Ji-Min Park as Coridon, Lauren Cuthbertson as Galatea and Paul Kay as Coridon
Workman’s fellow American, the glamorous Danielle de Niese, has built
up a considerable (would it be churlish to suggest mainly male?) following in
Handel in recent years. But Galatea is no Cleopatra, and de Niese was called
upon to realise a very different heroine here. Curiously decked out in black
and white, with a bright red scarf and peroxide blonde wig with plaits, she
looked like a particularly exotic Heidi and occasionally acted like one. Her
soprano is well schooled and flexible and in her middle range she approaches a
really beautiful tone. Her carefully prepared trills and ornaments were
beautifully placed and “As when the dove….” was prettily
sung, but a hardness creeps in when she goes high above the staff. This can
reduce the impact of such delicate and affecting arias as “Heart, the
seat of soft delight” which is a shame as this is what this role is all
Another throat-sufferer pre-announced was bass Matthew Rose as the giant
Polyphemus, who made his entrances along a curious but clever
“Giant’s Causeway” of mock-basaltic rocks. His singing was
not too badly affected and was rounded and smooth without any bark or growl.
Whether McGregor’s direction of him worked is debateable. He seemed
strangely awkward at times — and was required to walk off stage rather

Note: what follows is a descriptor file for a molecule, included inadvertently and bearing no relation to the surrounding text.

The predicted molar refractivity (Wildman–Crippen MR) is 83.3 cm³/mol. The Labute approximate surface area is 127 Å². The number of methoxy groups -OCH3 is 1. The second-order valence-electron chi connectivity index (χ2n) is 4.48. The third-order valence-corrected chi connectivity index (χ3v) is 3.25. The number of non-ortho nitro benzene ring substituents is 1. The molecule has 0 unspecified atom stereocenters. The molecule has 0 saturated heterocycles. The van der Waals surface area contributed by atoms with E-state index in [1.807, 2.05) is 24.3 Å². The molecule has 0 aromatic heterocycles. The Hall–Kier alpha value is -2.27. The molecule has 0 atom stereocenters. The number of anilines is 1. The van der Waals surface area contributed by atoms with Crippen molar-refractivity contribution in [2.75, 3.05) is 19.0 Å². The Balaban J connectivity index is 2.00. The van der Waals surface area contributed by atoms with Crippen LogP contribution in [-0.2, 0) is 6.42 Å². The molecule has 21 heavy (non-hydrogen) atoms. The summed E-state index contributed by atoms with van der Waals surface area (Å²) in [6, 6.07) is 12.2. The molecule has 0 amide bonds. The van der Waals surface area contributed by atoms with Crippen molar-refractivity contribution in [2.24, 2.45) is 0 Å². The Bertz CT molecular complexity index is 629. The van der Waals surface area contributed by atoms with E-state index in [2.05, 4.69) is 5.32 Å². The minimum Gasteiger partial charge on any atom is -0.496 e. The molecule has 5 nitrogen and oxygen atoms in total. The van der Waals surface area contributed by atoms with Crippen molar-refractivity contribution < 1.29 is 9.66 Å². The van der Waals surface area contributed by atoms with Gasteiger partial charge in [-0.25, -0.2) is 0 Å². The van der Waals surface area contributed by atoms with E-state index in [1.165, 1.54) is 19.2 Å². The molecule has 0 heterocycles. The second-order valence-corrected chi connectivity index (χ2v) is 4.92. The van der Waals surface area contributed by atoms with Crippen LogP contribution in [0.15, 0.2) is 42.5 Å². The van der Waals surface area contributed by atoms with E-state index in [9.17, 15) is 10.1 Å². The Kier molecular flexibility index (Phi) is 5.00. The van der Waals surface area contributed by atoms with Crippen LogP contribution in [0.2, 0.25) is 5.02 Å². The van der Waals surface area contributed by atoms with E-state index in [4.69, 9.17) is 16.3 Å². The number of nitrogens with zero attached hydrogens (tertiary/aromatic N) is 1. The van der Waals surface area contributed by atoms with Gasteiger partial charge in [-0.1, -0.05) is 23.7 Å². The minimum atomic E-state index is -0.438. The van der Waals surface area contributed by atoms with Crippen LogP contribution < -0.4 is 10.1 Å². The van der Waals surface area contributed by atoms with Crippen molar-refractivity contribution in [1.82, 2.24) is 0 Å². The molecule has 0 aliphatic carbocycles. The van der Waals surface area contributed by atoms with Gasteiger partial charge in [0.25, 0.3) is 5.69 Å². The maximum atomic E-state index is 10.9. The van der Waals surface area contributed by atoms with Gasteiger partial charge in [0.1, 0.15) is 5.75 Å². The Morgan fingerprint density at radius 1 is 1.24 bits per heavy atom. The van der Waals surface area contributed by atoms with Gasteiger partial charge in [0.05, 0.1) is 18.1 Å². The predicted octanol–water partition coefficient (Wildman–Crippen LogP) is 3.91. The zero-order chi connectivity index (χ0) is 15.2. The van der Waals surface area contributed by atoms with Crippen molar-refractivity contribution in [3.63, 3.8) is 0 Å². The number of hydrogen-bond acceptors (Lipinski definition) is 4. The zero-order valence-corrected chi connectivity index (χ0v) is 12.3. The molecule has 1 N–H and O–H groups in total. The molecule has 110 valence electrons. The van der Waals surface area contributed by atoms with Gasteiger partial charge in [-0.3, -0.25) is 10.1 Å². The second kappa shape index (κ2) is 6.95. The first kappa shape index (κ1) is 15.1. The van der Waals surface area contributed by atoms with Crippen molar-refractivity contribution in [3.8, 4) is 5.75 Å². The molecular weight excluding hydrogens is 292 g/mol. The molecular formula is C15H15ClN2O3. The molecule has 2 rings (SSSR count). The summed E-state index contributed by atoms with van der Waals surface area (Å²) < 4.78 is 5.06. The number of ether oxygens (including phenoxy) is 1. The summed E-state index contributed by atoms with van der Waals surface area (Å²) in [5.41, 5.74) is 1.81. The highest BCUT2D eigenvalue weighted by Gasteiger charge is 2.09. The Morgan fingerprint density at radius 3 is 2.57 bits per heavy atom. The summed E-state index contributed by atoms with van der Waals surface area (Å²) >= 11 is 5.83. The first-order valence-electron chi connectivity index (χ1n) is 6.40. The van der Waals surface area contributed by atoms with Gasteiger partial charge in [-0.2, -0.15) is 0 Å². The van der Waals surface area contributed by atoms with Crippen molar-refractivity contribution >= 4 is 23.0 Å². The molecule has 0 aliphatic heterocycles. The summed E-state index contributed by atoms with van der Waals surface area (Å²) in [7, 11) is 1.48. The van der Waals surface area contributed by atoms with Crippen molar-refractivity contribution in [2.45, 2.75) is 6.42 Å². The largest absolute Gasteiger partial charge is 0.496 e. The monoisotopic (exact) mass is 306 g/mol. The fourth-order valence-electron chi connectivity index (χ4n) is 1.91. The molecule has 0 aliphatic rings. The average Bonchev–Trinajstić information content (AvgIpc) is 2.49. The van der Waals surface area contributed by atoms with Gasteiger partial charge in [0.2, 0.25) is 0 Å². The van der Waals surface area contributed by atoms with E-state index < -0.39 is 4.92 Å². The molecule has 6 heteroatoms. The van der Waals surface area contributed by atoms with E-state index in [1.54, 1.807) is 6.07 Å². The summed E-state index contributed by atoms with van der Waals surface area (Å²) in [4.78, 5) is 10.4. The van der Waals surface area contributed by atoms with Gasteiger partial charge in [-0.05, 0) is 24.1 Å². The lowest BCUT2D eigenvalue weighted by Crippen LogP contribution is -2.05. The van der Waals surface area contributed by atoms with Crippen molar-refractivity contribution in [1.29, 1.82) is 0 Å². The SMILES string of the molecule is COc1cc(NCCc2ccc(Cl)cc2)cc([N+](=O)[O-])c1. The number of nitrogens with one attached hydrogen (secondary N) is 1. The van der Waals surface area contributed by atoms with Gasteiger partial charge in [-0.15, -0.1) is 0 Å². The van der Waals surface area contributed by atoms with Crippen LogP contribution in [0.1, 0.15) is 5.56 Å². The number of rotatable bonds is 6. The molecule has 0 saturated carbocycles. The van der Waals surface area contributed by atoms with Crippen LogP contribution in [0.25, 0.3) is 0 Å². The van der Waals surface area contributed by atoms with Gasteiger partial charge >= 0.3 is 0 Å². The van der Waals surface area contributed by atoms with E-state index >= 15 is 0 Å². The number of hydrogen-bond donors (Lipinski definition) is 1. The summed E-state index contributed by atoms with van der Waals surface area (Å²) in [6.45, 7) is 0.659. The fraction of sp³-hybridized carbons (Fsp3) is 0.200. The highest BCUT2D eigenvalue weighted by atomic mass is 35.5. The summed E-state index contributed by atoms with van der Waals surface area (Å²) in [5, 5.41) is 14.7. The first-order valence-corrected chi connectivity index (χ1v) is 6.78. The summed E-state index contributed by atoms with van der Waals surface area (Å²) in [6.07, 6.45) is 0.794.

tamely after a perfunctory killing of the noble Acis with a very small rock.
Ji-Min Park again sang — this time the one aria of Coridon — and
again showed a pleasing tone and style.
Matthew Rose as Polyphemus & Danielle de Niese as Galatea
Also repeating success, and if anything surpassing themselves, was the Royal
Opera Extra Chorus who had more acting to do and who sang with assurance and
relish. The Orchestra of the Age of Enlightenment under veteran Christopher
Hogwood presided at each “opera” — and after some initial
intonation variations they settled down to give a polished reading of both,
with Anthony Robson’s oboe particularly expressive and stylish. This
wasn’t a cutting-edge period performance, but then neither were the
productions. What Covent Garden’s first night full house certainly got
was value for money — whether it’s the way forward for such baroque
gems is another matter.
Sue Loder © 2009